The Vancouver metro system was/is affected by a bug that can be exploited to grant free rides to anyone with an NFC smartphone. We as a security community have know about this since 2012 when Corey and I discovered, disclosed, and presented the bug. There was a lot of press surrounding our disclosure:

Back in 2012, only a couple devices on the market supported NFC. Corey was able to cobble together “UltraReset”, an Android app that would do the deed, which we used for demos but never released. Now, however, there are a ton of free apps in the Google Play store that could be (mis)-used to exploit this issue.

We disclosed this bug to the transit agencies that we knew were affected ~6 months before we publicly revealed the bug. In order to privately disclose the bugs, we had to go through personal contacts to reach appropriate parties at SF Muni and NJ PATH (the two systems that we knew were affected at time of disclosure). While we couldn’t talk with them or test directly, we suspected that other systems around the world were vulnerable, and we styled our presentation to that effect. After the presentation, we got tons of requests for UltraReset or help exploiting a local transit system (we, obviously, declined). The next year, there was some cool follow up research by Matteo Beccaro and Matteo Collura that provided additional ways to circumvent the controls and guidance for transit agencies implementing a fix.

Fast forward to 2016, and this bug pops up in a major system with very similar features to SF Muni and NJ PATH. Why is this bug so hard to kill? I have a couple of theories:

  • Threat modeling: Temporary cards are an edge case. Common thought may be: temporary cards carry very limited value (only a ride or two or ten) and they’re temporary. So, we’re not worried about someone adding $100 to the cards and handing them out. However, a real threat model will point out the exact opposite. Temporary cards do the exact same thing as permanent cards, just with fewer security features: they let you access the system.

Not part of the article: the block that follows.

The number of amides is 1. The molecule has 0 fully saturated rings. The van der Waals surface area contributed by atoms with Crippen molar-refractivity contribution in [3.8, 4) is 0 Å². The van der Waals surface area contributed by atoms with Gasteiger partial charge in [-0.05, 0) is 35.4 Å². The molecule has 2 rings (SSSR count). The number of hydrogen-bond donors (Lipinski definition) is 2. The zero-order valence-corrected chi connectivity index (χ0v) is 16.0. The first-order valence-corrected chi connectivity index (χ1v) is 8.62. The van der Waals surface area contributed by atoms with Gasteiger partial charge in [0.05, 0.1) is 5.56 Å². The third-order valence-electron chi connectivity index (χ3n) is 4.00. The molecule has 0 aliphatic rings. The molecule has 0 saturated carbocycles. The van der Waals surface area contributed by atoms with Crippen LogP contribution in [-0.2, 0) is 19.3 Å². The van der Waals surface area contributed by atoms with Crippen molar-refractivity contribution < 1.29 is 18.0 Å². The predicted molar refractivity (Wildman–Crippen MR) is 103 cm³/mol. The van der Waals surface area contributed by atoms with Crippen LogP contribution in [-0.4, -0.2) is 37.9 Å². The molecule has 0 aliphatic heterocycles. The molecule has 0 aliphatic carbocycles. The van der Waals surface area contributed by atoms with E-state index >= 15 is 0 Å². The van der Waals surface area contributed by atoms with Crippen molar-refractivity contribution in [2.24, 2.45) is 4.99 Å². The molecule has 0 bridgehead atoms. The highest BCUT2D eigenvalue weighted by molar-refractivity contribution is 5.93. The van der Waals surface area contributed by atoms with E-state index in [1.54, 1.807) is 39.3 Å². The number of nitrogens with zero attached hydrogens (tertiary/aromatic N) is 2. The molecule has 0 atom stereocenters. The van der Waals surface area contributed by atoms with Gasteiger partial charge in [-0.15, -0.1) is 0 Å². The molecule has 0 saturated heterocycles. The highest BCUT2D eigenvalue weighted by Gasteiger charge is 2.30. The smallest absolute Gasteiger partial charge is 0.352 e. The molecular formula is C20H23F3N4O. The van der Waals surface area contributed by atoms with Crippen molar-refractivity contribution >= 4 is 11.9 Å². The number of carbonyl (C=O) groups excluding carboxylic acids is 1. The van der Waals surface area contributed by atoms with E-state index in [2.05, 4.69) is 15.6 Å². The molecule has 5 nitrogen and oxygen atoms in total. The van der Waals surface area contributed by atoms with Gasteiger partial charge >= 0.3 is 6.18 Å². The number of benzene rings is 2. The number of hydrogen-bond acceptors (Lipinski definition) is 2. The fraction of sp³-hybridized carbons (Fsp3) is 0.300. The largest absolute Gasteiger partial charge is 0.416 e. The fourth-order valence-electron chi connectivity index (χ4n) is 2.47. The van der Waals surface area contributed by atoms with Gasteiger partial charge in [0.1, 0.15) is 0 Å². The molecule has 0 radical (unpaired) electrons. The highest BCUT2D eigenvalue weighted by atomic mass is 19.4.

• Hardware: If the city has bought a large quantity of “temporary” NFC cards (and that is where the vulnerability exists: in exploitation of the temporary transit cards only) and programmed their turnstyles to read/write from the unprotected memory pages and not the OTP bits, they’re locked in. The cards we identified already had some values written to the OTP bits, which means it would take a clever (but likely very possible) hack to allow the transit agencies to write to/check the OTP bits instead. As Matteo/Matteo point out, they also need to make sure the OTP memory page isn’t locked for writing as well.
  • Vendors selling the systems to cities are doing just that: selling. They’re not interested in going back to the table and integrating security features.
  • Obscurity: if you can’t “see” the NFC communication, it is very difficult to impersonate it. Now that everyone has an NFC reader/writer in their pocket, we need to reconsider the obscurity of the system. Security by obscurity is never a good strategy, and this situation illustrates exactly why.

As a result, the reaction we see from transit agencies is: “we’ll monitor and punish”. I’m not entirely confident that the system can be monitored effectively, and by definition it’s difficult to link up temporary cards with riders. In terms of enforcement, we’re back to the NYC standard: cops standing behind a pillar waiting for someone to digitally jump the turnstyle (except way less obvious, since there’s no physical difference between a new card and a reloaded card).

So, New York City MTA and others: if you’re thinking of implementing NFC turnstyles, please don’t make the same mistake. Ask your vendor if they’ve accounted for this vulnerability in their system design. It’s been 4 years. We shouldn’t see any new transit systems with this flaw.